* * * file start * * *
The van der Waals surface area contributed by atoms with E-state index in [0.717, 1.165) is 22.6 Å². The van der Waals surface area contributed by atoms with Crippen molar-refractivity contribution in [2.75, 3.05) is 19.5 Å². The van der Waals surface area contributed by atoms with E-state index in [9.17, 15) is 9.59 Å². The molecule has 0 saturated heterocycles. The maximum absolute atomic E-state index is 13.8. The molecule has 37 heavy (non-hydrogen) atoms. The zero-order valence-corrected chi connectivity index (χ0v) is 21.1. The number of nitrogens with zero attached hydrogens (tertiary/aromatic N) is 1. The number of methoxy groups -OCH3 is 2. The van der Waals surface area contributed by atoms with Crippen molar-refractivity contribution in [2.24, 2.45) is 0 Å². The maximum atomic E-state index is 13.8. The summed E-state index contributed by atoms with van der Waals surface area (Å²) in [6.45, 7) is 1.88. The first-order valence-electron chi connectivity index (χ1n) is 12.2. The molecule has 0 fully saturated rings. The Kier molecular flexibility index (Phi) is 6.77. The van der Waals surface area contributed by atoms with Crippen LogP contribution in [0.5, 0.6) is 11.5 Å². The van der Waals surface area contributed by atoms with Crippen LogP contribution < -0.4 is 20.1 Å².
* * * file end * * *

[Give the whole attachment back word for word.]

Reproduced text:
The van der Waals surface area contributed by atoms with E-state index in [0.717, 1.165) is 22.6 Å². The van der Waals surface area contributed by atoms with Crippen molar-refractivity contribution in [2.75, 3.05) is 19.5 Å². The van der Waals surface area contributed by atoms with E-state index in [9.17, 15) is 9.59 Å². The molecule has 0 saturated heterocycles. The maximum absolute atomic E-state index is 13.8. The molecule has 37 heavy (non-hydrogen) atoms. The zero-order valence-corrected chi connectivity index (χ0v) is 21.1. The number of nitrogens with zero attached hydrogens (tertiary/aromatic N) is 1. The number of methoxy groups -OCH3 is 2. The van der Waals surface area contributed by atoms with Crippen molar-refractivity contribution in [2.24, 2.45) is 0 Å². The maximum atomic E-state index is 13.8. The summed E-state index contributed by atoms with van der Waals surface area (Å²) in [6.45, 7) is 1.88. The first-order valence-electron chi connectivity index (χ1n) is 12.2. The molecule has 0 fully saturated rings. The Kier molecular flexibility index (Phi) is 6.77. The van der Waals surface area contributed by atoms with Crippen LogP contribution in [0.5, 0.6) is 11.5 Å². The van der Waals surface area contributed by atoms with Crippen LogP contribution < -0.4 is 20.1 Å².